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After the attack on Germany's embassy in Sudan by angry protesters, many are left wondering why it was a target.
They had been expecting the protests. But, as Lilli Kobler, head of the Goethe Institute in Khartoum, said, "we were surprised at the scope of the violence." She said she didn't leave the house on Friday (14.09.2012), following the advice given to German citizens in Sudan by the German embassy. "Fridays are usually quiet days, the shops are closed, and people stay at home." Fortunately, she added, the Goethe institute was not affected, and because of the Islamic day of rest, the institute was closed anyway.
Whether the German embassy was explicitly targeted remains unclear. But there is speculation that the embassy may have just been a random target, since it's one of the only few houses of foreign representation in Khartoum's city center. And it's close to one of the mosques, from which angry demonstrators set out after Friday prayers.
Angry about Mohammed caricature
According to observers in Khartoum, tensions in Sudan have been rising for days. Last week, after Friday prayers, radical Imams first called on their followers to stop all collaboration with Germany. They said Germany belonged to the group of western states that are against Islam.
Fuel was added to the fire last Thursday. According to a report by Sudanese newspaper "Sudan Tribune", the official representatives of Imams criticized the fact that people were showing caricatures of the Prophet Mohammed outside mosques in Berlin. The article continued by saying that extremist preachers with connections to Salafists were planning to hold demonstrations outside the German and British embassies the same day. The paper said those in favor of a peaceful protest were booed at the meeting. Some allegedly chanted anti-German slogans. It is almost impossible, however, to prove the article's claims.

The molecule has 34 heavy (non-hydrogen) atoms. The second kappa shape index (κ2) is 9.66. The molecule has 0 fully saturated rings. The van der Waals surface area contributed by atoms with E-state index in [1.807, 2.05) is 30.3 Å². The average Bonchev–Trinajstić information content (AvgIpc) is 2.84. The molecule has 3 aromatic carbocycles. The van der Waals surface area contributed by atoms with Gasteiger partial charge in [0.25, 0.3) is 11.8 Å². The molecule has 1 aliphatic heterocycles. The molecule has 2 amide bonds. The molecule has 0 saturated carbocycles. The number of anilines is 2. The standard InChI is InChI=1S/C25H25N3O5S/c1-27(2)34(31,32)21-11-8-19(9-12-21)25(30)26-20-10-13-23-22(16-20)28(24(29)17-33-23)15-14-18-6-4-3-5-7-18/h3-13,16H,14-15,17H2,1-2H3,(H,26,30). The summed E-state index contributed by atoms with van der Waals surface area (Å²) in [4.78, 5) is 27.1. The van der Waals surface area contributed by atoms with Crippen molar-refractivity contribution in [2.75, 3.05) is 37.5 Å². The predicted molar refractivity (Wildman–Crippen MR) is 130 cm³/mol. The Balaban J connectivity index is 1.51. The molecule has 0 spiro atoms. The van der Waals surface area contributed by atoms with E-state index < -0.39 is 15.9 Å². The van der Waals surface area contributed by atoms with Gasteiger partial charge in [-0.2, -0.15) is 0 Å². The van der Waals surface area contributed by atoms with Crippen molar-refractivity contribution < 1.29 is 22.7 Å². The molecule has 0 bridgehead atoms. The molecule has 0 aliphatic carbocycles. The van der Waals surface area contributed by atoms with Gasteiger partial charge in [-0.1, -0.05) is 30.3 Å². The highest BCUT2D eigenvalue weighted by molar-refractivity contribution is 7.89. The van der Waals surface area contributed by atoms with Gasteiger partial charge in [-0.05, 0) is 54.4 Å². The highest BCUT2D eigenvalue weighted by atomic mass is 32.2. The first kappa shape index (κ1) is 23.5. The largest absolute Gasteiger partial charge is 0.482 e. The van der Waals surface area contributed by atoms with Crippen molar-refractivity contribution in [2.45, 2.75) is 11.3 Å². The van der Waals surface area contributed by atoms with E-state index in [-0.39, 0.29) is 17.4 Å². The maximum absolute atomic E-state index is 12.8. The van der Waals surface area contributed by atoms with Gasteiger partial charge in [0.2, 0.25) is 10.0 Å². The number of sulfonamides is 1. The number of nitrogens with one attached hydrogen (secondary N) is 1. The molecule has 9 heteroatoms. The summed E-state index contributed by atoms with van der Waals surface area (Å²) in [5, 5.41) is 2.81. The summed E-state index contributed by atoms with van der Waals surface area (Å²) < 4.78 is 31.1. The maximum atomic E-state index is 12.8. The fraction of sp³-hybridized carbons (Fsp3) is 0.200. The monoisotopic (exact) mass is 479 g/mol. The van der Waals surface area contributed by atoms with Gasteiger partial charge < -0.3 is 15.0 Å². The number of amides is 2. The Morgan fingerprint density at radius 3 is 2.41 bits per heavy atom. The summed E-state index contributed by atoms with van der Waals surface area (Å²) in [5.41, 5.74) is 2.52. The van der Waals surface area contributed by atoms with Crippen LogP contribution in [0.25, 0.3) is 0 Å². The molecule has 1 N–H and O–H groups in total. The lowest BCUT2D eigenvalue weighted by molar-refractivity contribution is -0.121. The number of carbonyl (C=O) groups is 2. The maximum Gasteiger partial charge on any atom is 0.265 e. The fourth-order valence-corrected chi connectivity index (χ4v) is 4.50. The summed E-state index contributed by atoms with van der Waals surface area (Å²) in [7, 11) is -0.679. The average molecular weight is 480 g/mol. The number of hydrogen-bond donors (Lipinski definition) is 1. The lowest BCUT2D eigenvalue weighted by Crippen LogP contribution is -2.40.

Poverty and lack of perspective
According to Florian Dähne from the Friedrich Ebert Foundation's (FES) Sudan office in Khartoum, Sudan is a good breeding ground for protests such as this. "There are many frustrated young people who don't see any prospects for themselves in Sudan because of the difficult economic and social conditions here," Dähne said on behalf of the German political research institution.
Teenagers and young adults are particularly hit by the economic hardship. When South Sudan became independent in 2011, the North had to let go of three quarters of its oil reserves. Ever since, the country's currency has been rapidly falling in value, and inflation has been on the rise. Almost half of all people in Sudan live beyond the poverty line, and one quarter of young people are unemployed.
And yet, on Friday, the website of the German embassy in Sudan still read: "Bilateral relations between Germany and Sudan can be described as good." And Lili Kobler from the Goethe Institute agreed: "Up to now, we haven't observed that people think of Germany as a country that's hostile towards Islam." The Goethe Institute has been operating in Sudan for 50 years, and German language classes are still popular, said Kobler. "People here appreciate Germany for its technology and science."
Germans stay in Sudan
Despite the attack, the German embassy has said it won't permanently shut its doors in Sudan. But on its website it said it was going to remain closed until Monday. There were also no reports about Germans intending to leave the country. "We're staying at home, we try not to attract too much attention as we wait for the situation to calm down," FES representative Florian Dähne said.